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Dell, Inc. v. Magnetar Global Event Driven Master Fund Ltd.
Delaware Supreme Court
177 A.3d 1 (2017)
In the early 2010s, the outlook on the personal computer (PC) market was highly uncertain. Dell, Inc. (Dell) (defendant) was a mature company in the PC industry, and it faced stiff competition from newer PC makers. Michael Dell was the company’s chief executive officer and owned about 15% of Dell’s stock. The market for Dell’s stock was semi-strong efficient, meaning that its stock price would quickly reflect relevant publicly available information. In June 2012, the company was on the brink of a crisis, its stock price having dropped from $18 to $12 per share. Michael Dell began exploring the possibility of a management-led buyout transaction (MBO), which received positive feedback from a private-equity firm and eventually a committee of the board of directors and the board. The sales process leading to a deal encompassed (1) pre-signing canvassing of possible bidders; (2) a go-shop period, during which 67 potential bidders were contacted; (3) a period of additional price adjustments, leading to a $13.75-per-share merger-deal price; and (4) shareholder approval. Some shareholders (the dissenters) (plaintiffs) demanded an appraisal. Voluminous evidence was presented at the appraisal trial, including discounted-cash-flow (DCF) analyses prepared by the parties’ respective experts that yielded valuations of $28.61 and $12.68 per share. The trial court finally valued Dell at $17.62 per share based on its own DCF analysis. In doing so, the court stated that it was placing no weight on Dell’s deal price for various reasons relating to supposed flaws in the sales process. The dissenters appealed.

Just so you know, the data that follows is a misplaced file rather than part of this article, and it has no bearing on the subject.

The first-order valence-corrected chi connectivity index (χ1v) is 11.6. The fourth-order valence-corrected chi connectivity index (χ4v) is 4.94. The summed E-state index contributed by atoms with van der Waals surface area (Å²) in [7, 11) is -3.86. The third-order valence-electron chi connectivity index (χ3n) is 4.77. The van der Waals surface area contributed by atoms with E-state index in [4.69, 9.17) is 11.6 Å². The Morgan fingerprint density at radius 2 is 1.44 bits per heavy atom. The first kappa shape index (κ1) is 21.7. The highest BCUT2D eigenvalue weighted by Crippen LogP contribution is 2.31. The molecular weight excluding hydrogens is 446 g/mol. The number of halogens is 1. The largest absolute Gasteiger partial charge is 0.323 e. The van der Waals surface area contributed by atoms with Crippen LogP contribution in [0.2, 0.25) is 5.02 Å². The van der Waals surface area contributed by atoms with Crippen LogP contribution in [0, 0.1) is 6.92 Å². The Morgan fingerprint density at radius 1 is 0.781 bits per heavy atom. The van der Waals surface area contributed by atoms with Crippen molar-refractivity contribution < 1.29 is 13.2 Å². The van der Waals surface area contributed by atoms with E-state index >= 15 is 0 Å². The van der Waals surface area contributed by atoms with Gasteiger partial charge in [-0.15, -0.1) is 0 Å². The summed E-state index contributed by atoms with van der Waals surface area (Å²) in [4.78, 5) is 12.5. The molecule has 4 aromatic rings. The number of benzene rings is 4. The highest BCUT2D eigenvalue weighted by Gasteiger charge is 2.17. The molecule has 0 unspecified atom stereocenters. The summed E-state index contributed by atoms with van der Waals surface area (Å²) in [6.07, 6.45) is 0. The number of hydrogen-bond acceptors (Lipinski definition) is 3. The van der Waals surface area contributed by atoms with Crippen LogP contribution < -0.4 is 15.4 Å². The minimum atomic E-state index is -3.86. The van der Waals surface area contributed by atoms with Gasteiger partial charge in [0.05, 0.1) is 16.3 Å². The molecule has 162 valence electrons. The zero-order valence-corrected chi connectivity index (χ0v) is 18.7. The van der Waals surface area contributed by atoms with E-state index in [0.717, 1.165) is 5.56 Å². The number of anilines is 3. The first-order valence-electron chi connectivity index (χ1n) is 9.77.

Rule of Law
Holding and Reasoning (Valihura, J.)
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